A stitch in time teaches new skills

Part of school's curriculum is knitting, sewing and cross stitching, which shows them how to be patient and gives a way to bond with their families.

January 22, 2011|By Britney Barnes,
  • Crash Collier knits a gnome in his handwork class at Waldorf School of Orange County. The class emphasizes motor skills and handiwork.
Crash Collier knits a gnome in his handwork class at Waldorf… (DON LEACH, Daily…)

COSTA MESA — The classroom's doors were thrown open to let the sunlight in as the students sat at bare wooden desks, working with their hands.

The weather was perfect as the students in the second-grade class knitted multi-colored wool into what would soon become gnomes.

The second-grade class at the Waldorf School of Orange County, 2350 Canyon Drive, was practicing knitting skills Thursday afternoon in a bi-weekly handwork class.

Second-grader Sebastian Khan was working intently on strands of orange, red and pink wool, which he intertwined with large wooden needles. He and his classmates were busy trying to meet the teacher's challenge of doing as many stitches as they could in 60 seconds.

When the minute elapsed, the 8-year-old leaned back in his chair, which balanced precariously on the back two legs. Sebastian then raised his hand urgently in response to the teacher's question about who had made more than 10 stitches.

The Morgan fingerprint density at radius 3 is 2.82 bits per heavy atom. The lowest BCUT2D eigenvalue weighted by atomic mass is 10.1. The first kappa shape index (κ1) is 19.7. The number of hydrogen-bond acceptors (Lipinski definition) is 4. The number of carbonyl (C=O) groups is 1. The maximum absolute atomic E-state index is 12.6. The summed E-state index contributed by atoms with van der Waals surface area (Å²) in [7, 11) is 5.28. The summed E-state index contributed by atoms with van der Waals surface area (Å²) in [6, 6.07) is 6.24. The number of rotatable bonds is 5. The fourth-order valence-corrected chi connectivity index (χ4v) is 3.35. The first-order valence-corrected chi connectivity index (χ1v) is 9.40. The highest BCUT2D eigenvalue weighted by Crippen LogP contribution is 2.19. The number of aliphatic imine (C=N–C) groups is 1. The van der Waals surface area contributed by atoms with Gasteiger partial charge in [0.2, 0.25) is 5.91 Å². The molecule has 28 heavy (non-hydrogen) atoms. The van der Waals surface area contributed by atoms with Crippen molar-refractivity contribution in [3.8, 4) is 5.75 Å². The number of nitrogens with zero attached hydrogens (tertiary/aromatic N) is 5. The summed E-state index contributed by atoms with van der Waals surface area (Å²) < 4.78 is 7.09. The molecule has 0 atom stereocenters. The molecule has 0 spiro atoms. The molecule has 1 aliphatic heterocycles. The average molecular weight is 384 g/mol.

"I've got more," he said proudly.

The private school, tucked away near the Talbert Nature Preserve, incorporates handwork into its curriculum. The school starts students in first grade with weaving and knitting, and trains students to build upon such skills with each grade, said handwork teacher Angie Meier.

Meier, who learned the art of handwork in Switzerland, guides the students from knitting to crocheting in third grade, cross stitching and basket weaving in fourth, double-pointed needles in fifth, hand sewing in sixth up to using sewing machines in middle school.

The students make a series of projects with functional purposes, but they get more out of the lessons than just a colorful flute case or hat, she said.

Handwork nurtures the children's fine-motor skills while helping them developmentally and teaching them about patience, Meier said.

For students though, the lessons are just a good time.

"I think knitting is really great," said 8-year-old Helena Alaghband. "I don't know why. It just makes me feel better when I'm sad."

The skill has also given students an usual way to spend time with their families. Brooke Wenger, 8, said she knits with her mother, and Sebastian said he will knits with his grandmother when she is in town. His grandmother is really good at knitting, but he is confident he will get to her level one day, he said.

Knitting is part of the culture at Waldorf School, said Denise Ogawa, the director of development.

The school has its own store, Company of Angels, that sells everything needed for parents to hold their own handwork classes at home.

The store is the weekly meeting place for a group of parents who do their own craft projects, said Rachel Skelly, the store's employee and craft group coordinator.

The group gives parents a chance to learn the skills their children are learning in the curriculum, she said.

The children, though, are also doing crafts on their own time. Brooke said that, at home, she tried to make a leash for her Australian shepherd, named Bo, but it didn't work out.

"It was made of yarn and he kept taking it off," she said.

Lotus Lazzara said she is using her knitting skills to turn a profit. The 8-year-old started her own business selling her scarves for $5.

"It's really fun and I get a lot of money," she said.

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